Conferences are terrific, but not only for the explicitly planned sessions. It’s the chats between sessions, it’s the chance conversations in corridors, it’s the random exchanges over a drink. Workshops can be great to open minds, and so can a good panel session. It’s not every day you get to introduce one of the custodians of Scratch to a new programming language, or hear how a new school is able to inspire its students, or build a robot and then program it — but I got to do them all over a couple of days.
Opening your mind is always a good thing. If you spend a lot of time teaching something, you’re an expert, often with a razor-focus, and that’s not great for your ego. A great antidote to “knowing it all” is coming to a conference like CreateWorld, because it reminds you that there’s a whole heap of stuff out there that you don’t know. Scratch is something I should know better. Building robots is something I should do more of, though I suspect I’ll remain a software fan. And interactive visual art can be built on all kinds of apps I don’t have my head quite around just yet.
For example, TouchDesigner, which I attended a workshop on, is a pretty amazing piece of software, and in the hands of an expert it can produce magic. It’s node-based and superficially similar to Quartz Composer (which I know pretty well) but I could still fall off the deep end in Touch Designer. While I appreciate its power, I found it like driving without a seatbelt or a windscreen. Too many ways to break it irrevocably, no safety net, and I’m just about curmudgeonly enough that some questionable UI decisions can put me right off. Still, others who have spent much more time in Unreal (or Unity, I guess) don’t have the same resistance.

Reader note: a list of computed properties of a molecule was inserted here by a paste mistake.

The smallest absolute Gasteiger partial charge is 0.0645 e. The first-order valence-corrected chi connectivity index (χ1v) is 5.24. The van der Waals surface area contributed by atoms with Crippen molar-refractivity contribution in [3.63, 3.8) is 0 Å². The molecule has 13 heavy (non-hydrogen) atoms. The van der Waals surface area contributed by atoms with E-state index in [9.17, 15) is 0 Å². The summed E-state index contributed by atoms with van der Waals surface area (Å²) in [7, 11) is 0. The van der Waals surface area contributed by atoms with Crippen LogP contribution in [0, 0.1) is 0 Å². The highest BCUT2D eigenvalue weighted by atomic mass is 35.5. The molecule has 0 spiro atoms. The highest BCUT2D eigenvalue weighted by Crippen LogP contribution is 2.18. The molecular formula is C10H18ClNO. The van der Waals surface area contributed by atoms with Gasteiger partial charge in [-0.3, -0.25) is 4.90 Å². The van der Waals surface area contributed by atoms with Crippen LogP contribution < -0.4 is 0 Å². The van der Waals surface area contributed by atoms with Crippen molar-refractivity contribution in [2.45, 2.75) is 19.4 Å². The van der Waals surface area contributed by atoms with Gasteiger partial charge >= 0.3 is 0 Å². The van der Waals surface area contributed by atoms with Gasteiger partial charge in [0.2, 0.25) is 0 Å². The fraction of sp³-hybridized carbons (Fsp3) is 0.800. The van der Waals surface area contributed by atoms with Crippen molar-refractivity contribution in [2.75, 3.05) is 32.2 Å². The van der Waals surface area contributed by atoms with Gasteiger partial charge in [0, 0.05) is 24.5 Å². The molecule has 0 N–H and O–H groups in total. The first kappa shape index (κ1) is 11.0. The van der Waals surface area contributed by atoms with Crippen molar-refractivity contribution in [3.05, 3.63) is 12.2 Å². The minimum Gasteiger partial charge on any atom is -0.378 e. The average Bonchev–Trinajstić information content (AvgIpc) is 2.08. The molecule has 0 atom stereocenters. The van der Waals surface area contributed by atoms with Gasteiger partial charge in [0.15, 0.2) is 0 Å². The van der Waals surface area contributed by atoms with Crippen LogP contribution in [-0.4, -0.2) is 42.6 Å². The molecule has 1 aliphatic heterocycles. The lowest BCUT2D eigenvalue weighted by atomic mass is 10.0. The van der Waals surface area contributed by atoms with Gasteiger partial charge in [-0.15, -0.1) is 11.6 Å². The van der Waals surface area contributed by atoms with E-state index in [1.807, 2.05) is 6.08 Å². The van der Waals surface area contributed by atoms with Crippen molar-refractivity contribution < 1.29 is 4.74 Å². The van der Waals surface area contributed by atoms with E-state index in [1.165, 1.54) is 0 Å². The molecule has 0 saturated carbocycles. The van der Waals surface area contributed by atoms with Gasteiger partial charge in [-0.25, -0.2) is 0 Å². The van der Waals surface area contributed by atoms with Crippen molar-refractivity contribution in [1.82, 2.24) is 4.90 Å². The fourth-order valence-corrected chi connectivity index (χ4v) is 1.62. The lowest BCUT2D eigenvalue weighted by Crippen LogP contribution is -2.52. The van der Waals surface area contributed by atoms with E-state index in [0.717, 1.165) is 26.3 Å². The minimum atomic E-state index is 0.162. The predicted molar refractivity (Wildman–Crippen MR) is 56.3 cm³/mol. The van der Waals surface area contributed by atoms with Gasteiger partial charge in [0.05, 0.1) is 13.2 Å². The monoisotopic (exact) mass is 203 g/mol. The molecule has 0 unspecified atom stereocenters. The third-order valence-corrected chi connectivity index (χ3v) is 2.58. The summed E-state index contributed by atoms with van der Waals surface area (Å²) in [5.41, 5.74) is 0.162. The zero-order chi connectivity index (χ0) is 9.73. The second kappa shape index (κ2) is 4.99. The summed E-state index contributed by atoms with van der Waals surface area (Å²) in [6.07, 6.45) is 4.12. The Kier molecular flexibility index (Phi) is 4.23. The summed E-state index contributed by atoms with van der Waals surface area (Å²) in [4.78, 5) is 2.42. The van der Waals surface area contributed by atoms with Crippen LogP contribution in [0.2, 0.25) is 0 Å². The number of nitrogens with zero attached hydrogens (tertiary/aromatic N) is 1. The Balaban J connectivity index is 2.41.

(An aside: Certainly, I’m glad that there’s a wider world out there that isn’t all following the Adobe-Apple UI model, but I don’t want to completely re-learn the wheel every time, and I wish they wouldn’t reinvent the basics of selecting and moving. No, I don’t want to right-click and drag just to select something. No, I don’t think I should be able to create a situation where all my different elements are such different sizes I can’t see them all together. And yes, I do expect Undo to work reliably. Software that’s effectively pulled up from its own bootstraps has a certain appeal, yet for me it’s too fragile. But anyway.)
So why CreateWorld? I was invited to present a talk on FCP X. The talk itself will be online in the next few weeks, though I might re-record a presentation of it before then. In case I don’t, here are the slides, though the CoreMelt giveaway was of course for attendees only.
CreateWorld as a whole was terrific — just the right blend of the unexpected and the practical. A little bit of what I knew, just the right distance from my comfort zone, and an open bar at the dinner for good measure. If you work in the creative media space, this should definitely be a conference to attend. See you there next year?